Is it possible for things to not always be as they seem? Can good and evil have their roles reversed? What happens when the truth is revealed? Will everything change for better or worse? That’s part of the premise behind the DVD release of “Maleficent,” which decided to put a new live action spin on the familiar tale of “Sleeping Beauty.” Sure, there were a few flaws, but the movie managed to capture for the most what it intended to achieve.
“Maleficent” followed a young fairy named Maleficent (Angelina Jolie) who lived in a perfect kingdom that located deep inside a forest that was full of various creatures looking to lives their lives in peace. Unfortunately, there was a human kingdom that was eager to destroy the forest for their own supremacy. When she was a young girl, Maleficent was once a trusting fairy who had fun spreading her wings and flying around to make sure every creature in the kingdom was safe. She was surprised by a human visitor in the form of a young boy who was orphaned and searching for ways to grasp onto wealth and power. Maleficent formed a valuable friendship with the boy that could’ve turned into something more as they got older, but he shunned their friendship in order to rise amongst the ranks of the humans. Many years went by before the two would meet up again. King Henry (Kenneth Cranham) was looking to make a name for himself and wanted to attack the forest, but he was thwarted by Maleficent and the creatures. Sadly, he was fatally wounded and wanted his final request for someone to kill Maleficent. The person who managed to complete the task would be named the King’s successor, which gave his aide an idea to secure his future. It turned out that Stefan (Sharlto Copley) was the King’s aide and he decided to seek out his old friend Maleficent, even though his intentions weren’t pure. He pretended that he was there to warn his friend of the King’s threat, but he decided to kill her to become King himself. When it came time to do it, he decided to cut off her wings and use that as proof rather than commit the actual deed. That act of betrayal forced Maleficent to curse his daughter Aurora (Elle Fanning) to an endless sleep when she turned 16. What Maleficent didn’t plan on was that her conscience was going to get the better of her as she got to know Aurora as she grew up and realized that her actions might’ve been too hasty. Will Maleficent be able to save Aurora from the curse or fail in the process?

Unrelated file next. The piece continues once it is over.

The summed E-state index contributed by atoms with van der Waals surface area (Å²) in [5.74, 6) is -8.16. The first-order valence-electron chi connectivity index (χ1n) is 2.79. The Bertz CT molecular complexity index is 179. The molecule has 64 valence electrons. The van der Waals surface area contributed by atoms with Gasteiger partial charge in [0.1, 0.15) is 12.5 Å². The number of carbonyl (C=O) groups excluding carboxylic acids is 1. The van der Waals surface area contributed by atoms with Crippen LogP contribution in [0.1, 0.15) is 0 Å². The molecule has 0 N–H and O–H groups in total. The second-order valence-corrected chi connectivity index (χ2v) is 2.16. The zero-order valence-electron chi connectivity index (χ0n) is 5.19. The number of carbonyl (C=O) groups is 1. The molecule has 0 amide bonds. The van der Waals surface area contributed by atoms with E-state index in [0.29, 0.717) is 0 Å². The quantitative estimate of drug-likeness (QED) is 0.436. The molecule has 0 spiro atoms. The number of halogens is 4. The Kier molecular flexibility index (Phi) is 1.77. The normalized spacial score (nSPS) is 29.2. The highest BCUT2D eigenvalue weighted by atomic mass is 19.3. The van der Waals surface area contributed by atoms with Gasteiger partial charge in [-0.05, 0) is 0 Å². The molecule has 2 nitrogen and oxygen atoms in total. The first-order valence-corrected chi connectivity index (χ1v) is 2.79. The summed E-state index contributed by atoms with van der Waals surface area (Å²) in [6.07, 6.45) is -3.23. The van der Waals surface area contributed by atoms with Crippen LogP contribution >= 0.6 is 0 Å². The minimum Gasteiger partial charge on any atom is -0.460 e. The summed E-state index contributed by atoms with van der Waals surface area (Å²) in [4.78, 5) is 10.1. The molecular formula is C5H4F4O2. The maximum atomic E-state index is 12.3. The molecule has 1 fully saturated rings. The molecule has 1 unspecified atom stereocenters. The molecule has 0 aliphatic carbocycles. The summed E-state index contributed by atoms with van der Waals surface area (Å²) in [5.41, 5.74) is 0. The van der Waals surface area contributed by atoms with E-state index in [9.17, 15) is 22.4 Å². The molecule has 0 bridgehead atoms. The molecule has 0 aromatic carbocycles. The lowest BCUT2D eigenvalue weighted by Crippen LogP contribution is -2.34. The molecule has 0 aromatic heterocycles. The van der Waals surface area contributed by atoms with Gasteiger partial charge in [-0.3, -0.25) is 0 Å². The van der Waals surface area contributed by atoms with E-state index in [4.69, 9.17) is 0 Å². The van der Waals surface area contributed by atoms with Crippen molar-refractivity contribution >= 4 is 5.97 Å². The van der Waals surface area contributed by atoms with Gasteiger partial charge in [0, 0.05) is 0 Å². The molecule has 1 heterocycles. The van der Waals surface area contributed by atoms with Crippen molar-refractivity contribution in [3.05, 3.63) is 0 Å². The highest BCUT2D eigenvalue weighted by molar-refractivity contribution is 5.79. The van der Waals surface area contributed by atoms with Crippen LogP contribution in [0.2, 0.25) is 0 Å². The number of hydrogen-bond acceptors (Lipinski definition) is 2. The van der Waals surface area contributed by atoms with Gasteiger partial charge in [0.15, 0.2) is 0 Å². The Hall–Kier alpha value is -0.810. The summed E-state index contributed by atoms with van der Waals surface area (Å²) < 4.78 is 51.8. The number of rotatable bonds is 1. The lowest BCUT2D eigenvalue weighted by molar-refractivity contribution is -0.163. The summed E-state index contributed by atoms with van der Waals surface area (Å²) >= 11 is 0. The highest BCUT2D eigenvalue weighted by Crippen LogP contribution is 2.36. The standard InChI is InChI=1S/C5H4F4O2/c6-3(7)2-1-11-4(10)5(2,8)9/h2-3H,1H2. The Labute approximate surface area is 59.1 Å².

In terms of questions, the movie managed to answer them in such a way that there were a few twists along the way, such as the movie’s chief relationship was between Maleficent and Aurora rather than the traditional good versus evil story. Maleficent was initially portrayed as the ultimate movie villainess with the appearance to back it up, but the character’s role changed as the story progressed. She might have initially cursed Aurora to a grim fate, but she grew to love the child in a way that her own father could never embrace her. Maleficent was even a better guardian than the three fairies (Leslie Manville, Imelda Staunton, and Juno Temple) that Stefan charged with traking care of her for the first 16 years of her life. The fairies spent most of their time fighting amongst themselves that Aurora’s needs were often overlooked, which was why Maleficent often stepped in without their knowledge. She also got added bonus of messing with them every chance she got. It was also surprising that the supposedly good King Stefan turned into a power hungry villain who would rather sit alone in a dark room rather than spend what little time he could with his cursed family. He spend years plotting ways to destroy Maleficent that his loyal subjects were seemingly less loyal to him and more afraid of what he could do to them if they crossed him. It also helped that the movie tried to find the right mixture of comedy and drama to make it seem less grim for both adults and children. Ultimately, the movie’s main message seemed that it was always best to expect the unexpected. Maleficent might’ve initially been deemed as Aurora’s tormentor, but she turned out to be her savior in the end when no one was able to help her. Not even the form of a handsome young prince could help the princess might it counted. The movie’s added bonuses was that some of the special effects were rather interesting, such as the constant transformation of Sam Riley’s Diaval from a bird to other creatures that he needed to be for Maleficent’s benefit. With the movie’s success, the possibility of a sequel could not be as remote as it may seem, but it would need a viable story and for Jolie to sign to make it work. Only time will tell if that’s a possibility.